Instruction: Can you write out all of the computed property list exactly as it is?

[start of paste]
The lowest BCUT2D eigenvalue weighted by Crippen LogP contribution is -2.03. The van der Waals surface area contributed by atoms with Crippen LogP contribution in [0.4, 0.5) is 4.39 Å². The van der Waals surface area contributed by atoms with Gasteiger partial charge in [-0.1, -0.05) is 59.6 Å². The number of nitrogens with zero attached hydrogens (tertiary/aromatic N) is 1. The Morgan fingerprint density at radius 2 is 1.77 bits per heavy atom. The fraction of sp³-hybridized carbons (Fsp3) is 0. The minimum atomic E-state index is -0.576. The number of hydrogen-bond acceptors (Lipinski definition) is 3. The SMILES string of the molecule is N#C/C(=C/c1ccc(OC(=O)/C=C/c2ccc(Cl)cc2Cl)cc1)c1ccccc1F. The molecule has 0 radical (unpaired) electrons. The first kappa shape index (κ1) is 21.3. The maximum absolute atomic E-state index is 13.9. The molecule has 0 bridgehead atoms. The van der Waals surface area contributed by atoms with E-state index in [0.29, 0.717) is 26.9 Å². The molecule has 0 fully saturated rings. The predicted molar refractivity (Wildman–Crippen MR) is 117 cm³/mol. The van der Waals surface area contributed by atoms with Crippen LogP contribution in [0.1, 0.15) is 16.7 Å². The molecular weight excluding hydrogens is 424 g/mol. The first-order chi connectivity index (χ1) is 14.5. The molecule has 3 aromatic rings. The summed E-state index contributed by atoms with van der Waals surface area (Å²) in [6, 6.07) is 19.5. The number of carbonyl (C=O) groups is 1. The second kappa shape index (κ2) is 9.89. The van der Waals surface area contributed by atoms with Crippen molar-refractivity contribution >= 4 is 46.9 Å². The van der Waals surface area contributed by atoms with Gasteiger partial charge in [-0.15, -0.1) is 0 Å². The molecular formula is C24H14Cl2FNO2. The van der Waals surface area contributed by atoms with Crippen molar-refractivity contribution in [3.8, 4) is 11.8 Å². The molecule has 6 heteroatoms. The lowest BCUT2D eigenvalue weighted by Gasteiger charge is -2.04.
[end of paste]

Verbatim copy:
The lowest BCUT2D eigenvalue weighted by Crippen LogP contribution is -2.03. The van der Waals surface area contributed by atoms with Crippen LogP contribution in [0.4, 0.5) is 4.39 Å². The van der Waals surface area contributed by atoms with Gasteiger partial charge in [-0.1, -0.05) is 59.6 Å². The number of nitrogens with zero attached hydrogens (tertiary/aromatic N) is 1. The Morgan fingerprint density at radius 2 is 1.77 bits per heavy atom. The fraction of sp³-hybridized carbons (Fsp3) is 0. The minimum atomic E-state index is -0.576. The number of hydrogen-bond acceptors (Lipinski definition) is 3. The SMILES string of the molecule is N#C/C(=C/c1ccc(OC(=O)/C=C/c2ccc(Cl)cc2Cl)cc1)c1ccccc1F. The molecule has 0 radical (unpaired) electrons. The first kappa shape index (κ1) is 21.3. The maximum absolute atomic E-state index is 13.9. The molecule has 0 bridgehead atoms. The van der Waals surface area contributed by atoms with E-state index in [0.29, 0.717) is 26.9 Å². The molecule has 0 fully saturated rings. The predicted molar refractivity (Wildman–Crippen MR) is 117 cm³/mol. The van der Waals surface area contributed by atoms with Crippen LogP contribution in [0.1, 0.15) is 16.7 Å². The molecular weight excluding hydrogens is 424 g/mol. The first-order chi connectivity index (χ1) is 14.5. The molecule has 3 aromatic rings. The summed E-state index contributed by atoms with van der Waals surface area (Å²) in [6, 6.07) is 19.5. The number of carbonyl (C=O) groups is 1. The second kappa shape index (κ2) is 9.89. The van der Waals surface area contributed by atoms with Crippen molar-refractivity contribution >= 4 is 46.9 Å². The van der Waals surface area contributed by atoms with Gasteiger partial charge in [-0.15, -0.1) is 0 Å². The molecular formula is C24H14Cl2FNO2. The van der Waals surface area contributed by atoms with Crippen molar-refractivity contribution in [3.8, 4) is 11.8 Å². The molecule has 6 heteroatoms. The lowest BCUT2D eigenvalue weighted by Gasteiger charge is -2.04.